Our study presents experimental evidence for the benefits of a Do then See sequence for transfer of learning in simulation-based surgical skills training. Allowing learners to experiment before they interact with an instructor may help balance learner autonomy and instructor time pressures. Moreover, our study shows that educators and curriculum developers will likely better serve learners by pausing to consider how to combine learner SRL and direct instruction within training sessions and across broader curriculum plans.
The authors wish to thank Polina Mirinova for her assistance with data collection, the Surgical Skills Centre at Mount Sinai Hospital, and the MD Program at the University of Toronto.
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Appendix 1 Instructor Template and Script
Suturing Instructor Script:
Today we will be learning the horizontal mattress suture.
Begin by selecting the 3-0 nylon suture. Open the package and grasp the needle of the suture with the suture driver. Position the needle so that it sits right at the tip of the needle driver and such that the needle driver grasps the needle 1/2 to 2/3 of the way from the sharp end to the blunt end of the needle. Sutures have “memory,” meaning they will stay curled up and difficult to work with after removing them from the package. Pull gently on the suture material in a constant manner for a few seconds to reduce the coiling.
With the suture driver in your dominant hand, and the toothed Adson forceps in your nondominant hand, begin the procedure for the horizontal mattress suture. Start by elevating the skin gently on one side of the wound. Pronate your hand to position the needle 5 to 10 mm from the wound edge, and 90 degrees to the plane of the skin. Supinate your hand as you pierce the epidermal and dermal layers to curve the needle through and into the wound. Release your needle driver and regrasp the needle in the wound. Continue to supinate to bring the full needle through the skin. Next elevate the other side of the wound. Enter at the same depth (under the dermal layer) as you exited on the opposite side. Supinate aiming to have the needle exit the skin the same distance from the wound edge you entered on the opposite side. Release the needle driver and grasp the needle outside the skin. Continue to supinate to curve the needle completely out of the skin. Pull the suture through leaving a short tail.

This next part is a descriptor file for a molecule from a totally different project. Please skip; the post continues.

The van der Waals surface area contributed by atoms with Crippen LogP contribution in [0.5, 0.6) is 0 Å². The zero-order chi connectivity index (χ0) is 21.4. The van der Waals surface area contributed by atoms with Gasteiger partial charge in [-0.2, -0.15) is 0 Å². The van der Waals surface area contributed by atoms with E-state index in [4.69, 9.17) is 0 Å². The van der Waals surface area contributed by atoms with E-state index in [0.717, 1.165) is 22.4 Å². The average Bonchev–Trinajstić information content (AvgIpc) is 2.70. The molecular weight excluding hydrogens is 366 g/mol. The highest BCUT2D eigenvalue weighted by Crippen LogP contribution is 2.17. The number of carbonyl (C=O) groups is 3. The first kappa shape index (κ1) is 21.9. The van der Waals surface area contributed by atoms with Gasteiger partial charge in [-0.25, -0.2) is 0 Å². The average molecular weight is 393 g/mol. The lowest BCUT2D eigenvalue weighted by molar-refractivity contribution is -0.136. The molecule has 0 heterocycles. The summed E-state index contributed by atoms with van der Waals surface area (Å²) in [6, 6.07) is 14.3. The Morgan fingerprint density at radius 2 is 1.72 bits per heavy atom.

At this point the suture needle must be loaded in the opposite direction, aiming back towards the original wound edge. You will enter the skin on the same side you just exited approximately 1 cm further down the wound edge. In a backhand fashion, pronate as you enter the skin at 90 degrees. Repeat the process of grasping the needle with wound and then after repositioning, complete the second bite on the original wound edge. Pull the suture through and prepare for an instrumented tie.
At this point the long tail of the suture should be farthest from you and the short end closer to you, both on the same side of the wound. Place your needle driver between the two tails. Loop the long tail around the needle driver end towards the short tail twice; this produces a surgeon’s knot. Grasp the short tail with the needle driver and pull it through the loop, cross your hands as you pull the knot tight to lay it down flat. Place the needle driver back between the two tails. Again loop the long tail towards the short tail, which should now be on opposite sides than previous. Continue this process until at least four throws are completed.
Grasp the short tail in the suture driver when you have completed tying the knot. Pass the needle driver and long end of the suture into your nondominant hand. Grab the straight Mayo scissors in your dominant hand and cut both suture tails at least 1 cm in length.
Appendix 2 Wound Closure Global Rating Scale